Two months later, in April of '89, I, at age 23, finally came out of the closet when I met my first girlfriend/first sexual partner at a gay pride march in Austin. She was a dominatrix, complete with various whips/chains/cuffs/what-have-you "decorating" the wall above her queen-size red-velvet headboard. And she was also an ex-con, with a 7-year stint for bank robbery 15 years earlier. I was in slightly over my head, ya think?! :)  But I thought she looked like Annie Lennox, and at least I was FINALLY having sex...

The above went about as well as you might imagine: After 8 months of dating, and of her fooling around with various people, we moved in together. I was 24, I wanted to live with someone, I thought she'd stop fooling around if we were under the same roof, for Pete's sake! :) Nope. Weird phone-calls and hangups at 2am. Overtly coming on to women right in front of me when we had them over to watch movies. I moved out after 3 months.

1990 to 1993 were a weird combination of me still pining for her (and us sporadically sleeping together) AND me buckling down to finally finish up my Bachelor's degree at UT-Austin in '93 (after first entering college 10 years earlier, in '83). School was what kept me sane. I remember thinking at the time, "I am utterly miserable, but at least I'm simultaneously doing something productive!"

In '92-'93, I also had a very positive experience with my fellow-Leo friend/co-editor Brian (whom I'd met in an earlier writing class at UT) putting out 3 issues of our little Austin literary magazine --- very good, exciting vibes that were, unfortunately, also overshadowed by my obsession with the sleazy ex-girlfriend.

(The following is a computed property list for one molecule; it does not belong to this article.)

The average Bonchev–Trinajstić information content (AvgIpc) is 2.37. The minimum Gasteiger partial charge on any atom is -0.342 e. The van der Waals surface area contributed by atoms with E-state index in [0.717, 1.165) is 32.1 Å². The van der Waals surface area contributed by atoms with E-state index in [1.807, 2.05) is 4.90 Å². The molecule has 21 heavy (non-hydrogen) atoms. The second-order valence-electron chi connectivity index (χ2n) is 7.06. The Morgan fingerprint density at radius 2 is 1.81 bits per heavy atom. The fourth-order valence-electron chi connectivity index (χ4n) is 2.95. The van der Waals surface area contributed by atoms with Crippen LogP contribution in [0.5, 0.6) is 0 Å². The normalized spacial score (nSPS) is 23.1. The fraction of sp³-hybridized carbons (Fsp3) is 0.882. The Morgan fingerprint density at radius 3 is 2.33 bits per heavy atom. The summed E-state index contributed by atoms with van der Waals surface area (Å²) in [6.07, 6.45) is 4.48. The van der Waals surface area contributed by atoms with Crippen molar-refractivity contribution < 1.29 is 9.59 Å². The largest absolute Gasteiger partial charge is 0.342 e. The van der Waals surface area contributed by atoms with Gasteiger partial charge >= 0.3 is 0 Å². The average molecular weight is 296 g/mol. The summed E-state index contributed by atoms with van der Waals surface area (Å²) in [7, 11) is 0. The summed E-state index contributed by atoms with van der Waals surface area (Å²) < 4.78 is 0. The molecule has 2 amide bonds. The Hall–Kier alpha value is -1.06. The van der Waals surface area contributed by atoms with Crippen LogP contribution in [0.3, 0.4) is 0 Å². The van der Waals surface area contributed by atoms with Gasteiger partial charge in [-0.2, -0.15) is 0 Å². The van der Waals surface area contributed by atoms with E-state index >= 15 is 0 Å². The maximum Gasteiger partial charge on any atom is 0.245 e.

And for a few months in early '94, I had an "affair" with the first man I'd ever had sex with. My boss at a short-lived job.

1994-2000: In August of '94, I went off to San Francisco State's graduate writing program. Was utterly dismayed and depressed by the political correctness of both the program and the city. RE the program:
(1) A gay writing professor treated me disdainfully after I'd said, upon his initial question on the first day of class, that I'd (uncool-ly) been reading Norman Mailer the previous summer, and that I thought (crudely) that Mailer had "balls." I was ignored for several classes, until I brought in a poem with a brief mention of my own gay sexuality. After that, the professor was uber-supportive and friendly.
(2) A minimalist poet-professor was highly critical of my writing. One day, I decided to take a few hours to explore this professor's own work. Upon discovering exactly how pared-down and minimalist this professor was, I revised one of my poems and re-submitted it for class discussion: Voila! Once my poem looked and read exactly like hers, she was filled with enthusiasm for my work for the rest of the semester.
(2) The director of the program and my thesis advisor once argued with me about a poem, then let it slip that she'd only read the thing once, on her way to work. While driving. She became irritable when I suggested that perhaps she needed to spend a little more careful time with it. (This same director also asked me, when I mentioned that my mother was German, if my family were Nazis. When I explained that, yes, my German grandfather was a civil servant and did join the Nazi party because it was required to keep his job, she snidely said, "Germans always have excuses.")

Ugh.

I got my Master's, got out of that intellectually creepy place as soon as I could.

'96-early 2000 after returning to Austin were utter wilderness years. Back at the library where I'd worked 10 years earlier; drinking/clubbing heavily, trying to connect with the ex-girlfriend, the married man, a local singer that I'd had a crush on. Nothing Going On in any way.